German chemical companies are increasingly investing abroad. A recent VCI survey highlights that this is not only to open up new markets but also because of lower costs. For example, two thirds of investments in the USA are made for the latter reason. The favourable raw material and energy prices through the shale gas boom stateside play a role. But the survey also shows that meanwhile one third of foreign investments in European neighbouring countries are made because the costs at those EU locations are lower than in Germany. VCI President Dekkers noted: “Germany as a location continues to lose in attractiveness, as compared with the USA and other European countries.” Since 2012, foreign investments of companies have been clearly higher than domestic investments.

Even among small and medium-sized chemical enterprises (mainly the “Mittelstand”) now the cost argument significantly influences investment decisions, so the VCI. Investments by SMEs had been going up continuously until 2008. Since then, investments are being postponed. Dekkers: “The massively risen EEG-Umlage – the charge in connection with the German renewable energy act – is a particularly heavy burden on SMEs.”

Over the past 25 years, foreign investments by German chemical companies in production plants and buildings have doubled to currently 8.6 billion euros.

By contrast, domestic investments of the chemical industry in Germany have been stagnating for 25 years; adjusted for prices, they thus even dropped. Since 1991, investments by chemical companies in plants and buildings have been on the average level of 6.4 billion euros per annum. Currently, the chemical industry is making record investments of over 7 billion euros in fixed assets in Germany.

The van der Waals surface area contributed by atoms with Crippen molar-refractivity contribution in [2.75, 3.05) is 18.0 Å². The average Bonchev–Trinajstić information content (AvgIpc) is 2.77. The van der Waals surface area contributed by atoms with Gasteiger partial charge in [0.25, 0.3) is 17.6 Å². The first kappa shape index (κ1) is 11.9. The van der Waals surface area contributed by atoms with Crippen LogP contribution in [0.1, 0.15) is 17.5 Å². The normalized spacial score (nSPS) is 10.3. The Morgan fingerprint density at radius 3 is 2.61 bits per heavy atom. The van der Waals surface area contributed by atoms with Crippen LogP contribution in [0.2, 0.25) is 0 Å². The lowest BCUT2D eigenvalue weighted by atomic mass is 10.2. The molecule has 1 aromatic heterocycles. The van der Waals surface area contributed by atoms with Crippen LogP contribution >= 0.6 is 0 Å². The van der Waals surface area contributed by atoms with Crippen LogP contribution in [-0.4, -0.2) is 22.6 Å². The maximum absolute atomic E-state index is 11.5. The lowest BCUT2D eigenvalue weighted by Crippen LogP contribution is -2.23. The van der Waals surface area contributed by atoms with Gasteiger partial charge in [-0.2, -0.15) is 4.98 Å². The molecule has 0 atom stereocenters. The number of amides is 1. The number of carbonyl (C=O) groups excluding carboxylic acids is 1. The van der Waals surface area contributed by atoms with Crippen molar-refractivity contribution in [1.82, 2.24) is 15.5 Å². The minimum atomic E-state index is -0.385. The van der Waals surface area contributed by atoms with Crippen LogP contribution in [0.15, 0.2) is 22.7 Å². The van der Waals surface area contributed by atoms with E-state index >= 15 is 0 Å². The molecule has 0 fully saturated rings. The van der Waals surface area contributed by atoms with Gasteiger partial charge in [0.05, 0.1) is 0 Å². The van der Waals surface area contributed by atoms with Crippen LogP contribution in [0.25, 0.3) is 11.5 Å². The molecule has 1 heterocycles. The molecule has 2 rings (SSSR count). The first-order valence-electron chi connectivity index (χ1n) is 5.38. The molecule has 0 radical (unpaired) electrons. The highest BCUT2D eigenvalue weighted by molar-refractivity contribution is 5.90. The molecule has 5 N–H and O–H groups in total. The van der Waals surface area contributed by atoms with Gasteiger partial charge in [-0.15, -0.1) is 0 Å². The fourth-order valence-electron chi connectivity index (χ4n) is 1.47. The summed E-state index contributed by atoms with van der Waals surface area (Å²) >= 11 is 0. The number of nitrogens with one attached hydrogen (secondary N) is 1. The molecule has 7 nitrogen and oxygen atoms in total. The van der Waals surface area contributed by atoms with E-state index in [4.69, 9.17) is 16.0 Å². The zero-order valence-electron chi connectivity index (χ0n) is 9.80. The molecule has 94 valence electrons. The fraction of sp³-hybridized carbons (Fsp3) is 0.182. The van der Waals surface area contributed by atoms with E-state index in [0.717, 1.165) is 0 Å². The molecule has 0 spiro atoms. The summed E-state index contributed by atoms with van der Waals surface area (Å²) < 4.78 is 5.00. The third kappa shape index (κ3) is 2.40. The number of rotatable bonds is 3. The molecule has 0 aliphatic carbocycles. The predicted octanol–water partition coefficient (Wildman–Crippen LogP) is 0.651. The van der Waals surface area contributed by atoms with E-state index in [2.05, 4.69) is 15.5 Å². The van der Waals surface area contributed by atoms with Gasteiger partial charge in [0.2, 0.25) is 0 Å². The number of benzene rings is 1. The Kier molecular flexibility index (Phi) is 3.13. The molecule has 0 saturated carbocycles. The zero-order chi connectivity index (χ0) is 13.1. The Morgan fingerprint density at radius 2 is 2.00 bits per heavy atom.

Measures for improving the investment climate

But according to Dekkers, there is no guarantee of chemical companies making future domestic investments in Germany at the usual level. This is emphasized by the VCI survey among the member companies. Dekkers: “We need an industry policy initiative which significantly improves the investment climate. We cannot lose even more investments to other countries.”

Most importantly, the VCI President called for more planning security for companies as regards the energy political requirements. Dekkers deplored: “In the energy policy, costs and reliability are visibly moving apart in different directions.” For Dekkers, reducing the obstacles to innovation is another lever for political measures. This would be helpful not only for the chemical industry with its structural change towards research-intensive products but for Germany as a land of industry overall. “Figuratively speaking, we need more tailwinds for innovations, so that we can market our products faster and remain fit for the future in this manner.” Many relevant proposals have already been brought forward, inter alia, introducing fiscal incentives for research and a venture capital act. At the European level, the VCI would find an innovation principle useful: as an instrument for examining regulation as to its impacts on the innovation capacity of industry.

Please note:
You will find all materials presented at the press conference – the full statement of VCI’s president Marijn Dekkers, all charts in diverse formats as well as a series of photos in high resolution (the latter from around 1 p.m.) – in the download section at the top of this page (“Ergänzende Downloads”).

The VCI represents the politico-economic interests of over 1,650 German chemical companies and German subsidiaries of foreign businesses. For this purpose, the VCI is in contact with politicians, public authorities, other industries, science and media.The VCI stands for over 90 percent of the chemical industry in Germany. In 2014 the German chemical industry realised sales of more than 190 billion euros and employed 444,800 staff.

Contact: VCI Press Dept., Phone: +49 69 2556-1496, E-Mail: